Is it any wonder Jean was in a lot of pain!
Adding to discomfort, the large window in Jean’s room looked out to the beach. Working in front of this window caused significant screen glare and contrast, leading to eye strain. In addition, with no air-conditioning and a noisy flatmate, the bedroom door was keep closed leading to a hot and stuffy room.
More to the story
The more obvious ergonomic problems could be corrected using photographs of the workstation and phone call support. An OH&S officer could easily talk through furniture and equipment adjustment and discuss other environmental or equipment considerations. However, these photos would not show Jean’s normal work posture or provide non-visual information regarding risks in the immediate work environment.
Most importantly, it’s the work behaviours that are the hardest to control and yet the most influential when trying to minimise pain and avoid injury. The ergonomics and environmental recommendations provide the framework, but it is the health and safety work behaviours that make the management or prevention of discomfort and injury a reality.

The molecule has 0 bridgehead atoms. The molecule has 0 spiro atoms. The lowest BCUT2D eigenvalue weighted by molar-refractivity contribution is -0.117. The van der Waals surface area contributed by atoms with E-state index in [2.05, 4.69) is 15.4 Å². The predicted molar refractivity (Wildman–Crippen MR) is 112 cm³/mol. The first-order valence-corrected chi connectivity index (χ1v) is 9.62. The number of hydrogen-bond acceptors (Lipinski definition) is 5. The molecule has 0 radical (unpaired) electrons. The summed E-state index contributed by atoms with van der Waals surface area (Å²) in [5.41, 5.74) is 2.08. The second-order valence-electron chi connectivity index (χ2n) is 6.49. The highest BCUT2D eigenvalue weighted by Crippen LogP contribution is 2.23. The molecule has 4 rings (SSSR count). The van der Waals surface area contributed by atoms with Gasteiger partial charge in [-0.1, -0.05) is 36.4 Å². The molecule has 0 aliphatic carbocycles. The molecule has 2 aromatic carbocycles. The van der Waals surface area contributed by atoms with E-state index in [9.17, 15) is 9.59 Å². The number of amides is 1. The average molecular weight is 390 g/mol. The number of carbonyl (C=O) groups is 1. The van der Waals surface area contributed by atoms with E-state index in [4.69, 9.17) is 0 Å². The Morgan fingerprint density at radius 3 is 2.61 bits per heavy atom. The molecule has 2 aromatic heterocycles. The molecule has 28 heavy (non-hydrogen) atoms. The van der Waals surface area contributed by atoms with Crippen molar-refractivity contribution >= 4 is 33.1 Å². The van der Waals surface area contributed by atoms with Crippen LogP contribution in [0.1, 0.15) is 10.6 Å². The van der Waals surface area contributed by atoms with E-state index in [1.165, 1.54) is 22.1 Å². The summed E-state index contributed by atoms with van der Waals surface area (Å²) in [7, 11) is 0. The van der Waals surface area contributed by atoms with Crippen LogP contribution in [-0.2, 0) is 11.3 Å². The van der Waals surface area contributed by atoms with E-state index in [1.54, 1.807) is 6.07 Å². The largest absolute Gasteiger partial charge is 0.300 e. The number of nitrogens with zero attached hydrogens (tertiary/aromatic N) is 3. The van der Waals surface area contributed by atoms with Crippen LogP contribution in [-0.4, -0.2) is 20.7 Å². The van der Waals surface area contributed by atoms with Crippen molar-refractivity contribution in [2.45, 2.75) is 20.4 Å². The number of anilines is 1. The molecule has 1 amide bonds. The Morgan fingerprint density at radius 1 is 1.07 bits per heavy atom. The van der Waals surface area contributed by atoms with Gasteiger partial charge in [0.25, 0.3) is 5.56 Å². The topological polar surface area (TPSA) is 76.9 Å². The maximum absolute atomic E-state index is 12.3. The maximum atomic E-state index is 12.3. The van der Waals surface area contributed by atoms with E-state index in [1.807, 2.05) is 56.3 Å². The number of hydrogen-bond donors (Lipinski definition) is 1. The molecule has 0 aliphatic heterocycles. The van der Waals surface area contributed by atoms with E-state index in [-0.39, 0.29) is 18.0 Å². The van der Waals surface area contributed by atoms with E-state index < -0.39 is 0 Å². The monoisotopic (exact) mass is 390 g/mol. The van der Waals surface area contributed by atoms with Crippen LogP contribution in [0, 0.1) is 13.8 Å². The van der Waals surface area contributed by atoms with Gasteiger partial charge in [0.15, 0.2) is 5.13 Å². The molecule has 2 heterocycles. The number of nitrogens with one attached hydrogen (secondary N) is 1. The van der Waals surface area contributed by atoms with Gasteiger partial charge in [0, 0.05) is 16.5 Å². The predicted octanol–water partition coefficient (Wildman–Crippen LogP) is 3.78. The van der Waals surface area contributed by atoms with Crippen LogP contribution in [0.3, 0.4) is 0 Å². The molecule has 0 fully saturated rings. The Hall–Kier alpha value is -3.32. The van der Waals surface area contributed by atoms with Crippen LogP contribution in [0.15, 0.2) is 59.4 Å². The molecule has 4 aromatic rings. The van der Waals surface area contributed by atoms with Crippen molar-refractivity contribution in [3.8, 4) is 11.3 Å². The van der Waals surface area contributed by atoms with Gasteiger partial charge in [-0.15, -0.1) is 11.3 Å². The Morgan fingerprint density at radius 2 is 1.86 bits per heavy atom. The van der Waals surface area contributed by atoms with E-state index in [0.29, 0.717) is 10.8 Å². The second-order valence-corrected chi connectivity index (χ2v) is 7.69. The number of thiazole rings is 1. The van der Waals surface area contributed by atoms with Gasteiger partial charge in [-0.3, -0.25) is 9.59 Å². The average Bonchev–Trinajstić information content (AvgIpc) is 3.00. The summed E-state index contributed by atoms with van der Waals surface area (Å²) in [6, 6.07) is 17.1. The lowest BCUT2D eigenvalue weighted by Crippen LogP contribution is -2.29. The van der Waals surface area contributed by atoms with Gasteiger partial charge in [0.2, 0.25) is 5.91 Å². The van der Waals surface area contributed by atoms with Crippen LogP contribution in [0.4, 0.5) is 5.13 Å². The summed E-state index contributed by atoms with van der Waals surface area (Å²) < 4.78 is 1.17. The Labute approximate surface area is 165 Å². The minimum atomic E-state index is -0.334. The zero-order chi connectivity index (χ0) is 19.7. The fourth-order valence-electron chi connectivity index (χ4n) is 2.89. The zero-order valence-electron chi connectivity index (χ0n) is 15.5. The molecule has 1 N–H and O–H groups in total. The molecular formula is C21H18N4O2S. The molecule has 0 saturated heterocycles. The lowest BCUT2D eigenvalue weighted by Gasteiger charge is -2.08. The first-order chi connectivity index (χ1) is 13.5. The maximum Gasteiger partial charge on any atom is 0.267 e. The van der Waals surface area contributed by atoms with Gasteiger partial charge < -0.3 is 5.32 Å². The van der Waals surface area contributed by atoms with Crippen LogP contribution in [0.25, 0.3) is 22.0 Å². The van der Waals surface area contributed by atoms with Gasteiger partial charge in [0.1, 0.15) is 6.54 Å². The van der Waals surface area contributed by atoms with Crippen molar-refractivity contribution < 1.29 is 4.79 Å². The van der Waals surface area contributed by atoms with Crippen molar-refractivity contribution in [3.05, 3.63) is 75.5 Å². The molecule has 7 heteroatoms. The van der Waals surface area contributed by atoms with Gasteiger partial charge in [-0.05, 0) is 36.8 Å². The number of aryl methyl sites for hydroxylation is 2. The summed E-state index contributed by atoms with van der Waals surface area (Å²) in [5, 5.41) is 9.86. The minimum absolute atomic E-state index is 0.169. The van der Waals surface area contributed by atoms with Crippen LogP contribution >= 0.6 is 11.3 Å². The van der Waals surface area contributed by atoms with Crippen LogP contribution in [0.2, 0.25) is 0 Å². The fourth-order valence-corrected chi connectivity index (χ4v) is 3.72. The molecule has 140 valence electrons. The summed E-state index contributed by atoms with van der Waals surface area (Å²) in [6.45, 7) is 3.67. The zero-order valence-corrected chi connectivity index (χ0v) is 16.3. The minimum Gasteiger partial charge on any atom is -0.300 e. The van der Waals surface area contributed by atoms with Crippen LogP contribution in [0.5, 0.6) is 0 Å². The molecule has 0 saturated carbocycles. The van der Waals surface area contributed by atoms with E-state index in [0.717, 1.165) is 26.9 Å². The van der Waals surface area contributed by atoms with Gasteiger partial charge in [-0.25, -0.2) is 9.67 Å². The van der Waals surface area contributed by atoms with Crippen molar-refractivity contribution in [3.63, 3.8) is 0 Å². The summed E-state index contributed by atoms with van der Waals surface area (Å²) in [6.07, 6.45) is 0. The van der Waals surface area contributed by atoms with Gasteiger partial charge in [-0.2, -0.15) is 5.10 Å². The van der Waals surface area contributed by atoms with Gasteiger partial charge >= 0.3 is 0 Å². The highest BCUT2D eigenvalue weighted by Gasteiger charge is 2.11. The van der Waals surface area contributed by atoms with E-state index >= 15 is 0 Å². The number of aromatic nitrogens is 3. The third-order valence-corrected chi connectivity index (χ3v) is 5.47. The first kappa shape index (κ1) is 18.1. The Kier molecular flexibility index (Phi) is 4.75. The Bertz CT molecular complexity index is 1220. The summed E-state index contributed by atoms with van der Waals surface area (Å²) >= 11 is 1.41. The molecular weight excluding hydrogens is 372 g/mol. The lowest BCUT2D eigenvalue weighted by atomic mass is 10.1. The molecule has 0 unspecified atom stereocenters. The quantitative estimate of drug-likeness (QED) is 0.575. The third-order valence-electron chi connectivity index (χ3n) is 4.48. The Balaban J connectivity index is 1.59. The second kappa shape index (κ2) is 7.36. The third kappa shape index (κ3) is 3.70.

What Jean needed!
After I had completed the workstation assessment and coaching session, I sat with Jean to plan the new work routines needed to help elevate her pain. Sadly, as Jean was already in significant pain, this process required incorporating her doctors recomendations and gently trying a range of stretched and exercises to ensure these were achievable. Jean also admitted that being in pain made her avoid walking during breaks, and she had forgotten to stretch.